The world's forest area could start expanding again in a few years, a top U.N. expert said Wednesday as the United Nations launched an international year of forests.
But trees are still being cut down at an "alarmingly high" rate, particularly in the Amazon and Africa, according to the latest U.N. Food and Agriculture Organization global study.
And many of the new trees will have only "junk" value in disposing of the greenhouse gases that are causing global warming, said the FAO assistant director general Eduardo Rojas-Briales.
China has launched a massive reforestation program boosting Asia's total and the forest area has grown in Europe and North America over the past decade, said the FAO's "State of the World's Forests" report.
The 4.032 billion hectares (9.9 billion acres) of forests in the world in 2010 is down from an estimated 4.085 billion in 2000, said the FAO. But the speed at which which trees are being cut down is slowing from 8.3 million hectares a year in 1990-2000 to 5.2 million in the past decade.
"There are evident signs that we could arrive at a balance in a few years," said Rojas-Briales, adding that the deforestation rate was 50 million hectares a year 30 years ago.
"Of course we will still lose very valuable forest and we will gain many junk forests with not so much carbon storage value" and so not able to soak up the same amount of greenhouse gases as the forests lost in recent decades.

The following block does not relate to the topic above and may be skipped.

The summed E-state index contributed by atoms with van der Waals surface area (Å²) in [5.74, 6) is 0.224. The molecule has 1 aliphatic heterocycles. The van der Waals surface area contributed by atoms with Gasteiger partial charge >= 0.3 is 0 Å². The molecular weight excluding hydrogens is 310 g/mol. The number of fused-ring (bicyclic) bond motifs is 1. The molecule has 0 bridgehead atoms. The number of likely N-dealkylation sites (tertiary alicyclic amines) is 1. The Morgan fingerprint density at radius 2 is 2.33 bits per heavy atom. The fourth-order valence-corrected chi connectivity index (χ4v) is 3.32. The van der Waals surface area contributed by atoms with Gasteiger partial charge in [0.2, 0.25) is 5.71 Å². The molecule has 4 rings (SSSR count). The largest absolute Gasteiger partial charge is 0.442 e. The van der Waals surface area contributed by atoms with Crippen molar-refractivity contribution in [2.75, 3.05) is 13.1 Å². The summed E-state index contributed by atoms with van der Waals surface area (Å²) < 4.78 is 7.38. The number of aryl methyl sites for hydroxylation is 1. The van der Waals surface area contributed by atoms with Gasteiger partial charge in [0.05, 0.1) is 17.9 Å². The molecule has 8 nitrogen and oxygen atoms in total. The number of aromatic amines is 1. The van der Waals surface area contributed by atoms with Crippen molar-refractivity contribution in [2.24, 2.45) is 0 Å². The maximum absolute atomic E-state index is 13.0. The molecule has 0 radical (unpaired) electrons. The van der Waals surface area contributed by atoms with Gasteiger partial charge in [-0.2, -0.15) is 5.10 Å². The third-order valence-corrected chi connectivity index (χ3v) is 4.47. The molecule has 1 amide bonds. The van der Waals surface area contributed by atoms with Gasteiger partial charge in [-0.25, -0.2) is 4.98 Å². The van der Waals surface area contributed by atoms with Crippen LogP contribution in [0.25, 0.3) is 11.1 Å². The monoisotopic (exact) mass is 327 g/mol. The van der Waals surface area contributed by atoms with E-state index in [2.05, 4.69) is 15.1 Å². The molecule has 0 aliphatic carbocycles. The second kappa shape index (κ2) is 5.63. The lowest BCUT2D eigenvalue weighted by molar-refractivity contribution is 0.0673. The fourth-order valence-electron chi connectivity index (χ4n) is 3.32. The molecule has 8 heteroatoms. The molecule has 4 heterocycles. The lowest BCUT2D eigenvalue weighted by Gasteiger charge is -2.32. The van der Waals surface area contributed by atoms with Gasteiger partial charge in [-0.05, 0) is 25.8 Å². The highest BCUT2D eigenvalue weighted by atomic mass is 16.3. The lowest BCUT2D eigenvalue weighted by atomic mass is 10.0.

China is taking its forested area from 120 million hectares to 200 million, said the UN official, who also praised efforts by South Korea and India.
Overall, Asia's forest area has increased from 90.5 million hectares in 2000 to 119.8 million in 2010, said the report.
South America's forest area has fallen from 904 million hectares to 864 million in the past decade. Rojas-Briales said Latin America remains a problem because it has not used its economic growth of recent years to help forests.
"In East Asia they are putting resources and policies into position, in Latin America we don't see this," said the FAO official.
He added however that there were preliminary signs of a "significant" reduction in deforestation in the Brazilian Amazon over the past two years.
Africa's forest land has fallen from 20 million hectares in 2000 to 19.5 million at the end of the decade, said the FAO report. Europe's total has risen from 998 million hectares to just over one billion over the past decade.
The launch of the International Year of Forests was carried out by top UN environment officials and Wangaari Maathai, the Kenyan who was awarded the Nobel Peace Prize in 2004 for her campaigning in defence of trees.
The Conservation International group released a special study for the launch saying that six of the world's 10 most threatened forest zones are in Asia.
The International Year of Forests "should focus the world?s attention on the need to increase the protection of forests and make sure that their high importance for biodiversity conservation, climate stabilization and economic development is not undervalued," said Conservation International.
It said the Indo-Burma river and floodplain wetlands, the New Zealand forests, forests in the 17,000 equatorial islands of Borneo and Sumatra in southeast Asia, the Philippines tropical forest and the forest on Brazil's Atlantic coast are the most threatened.
"These forests have all lost 90 percent or more of their original habitat and each harbor at least 1,500 endemic plant species," said the report. "If these forests are lost, those endemic species are also lost forever."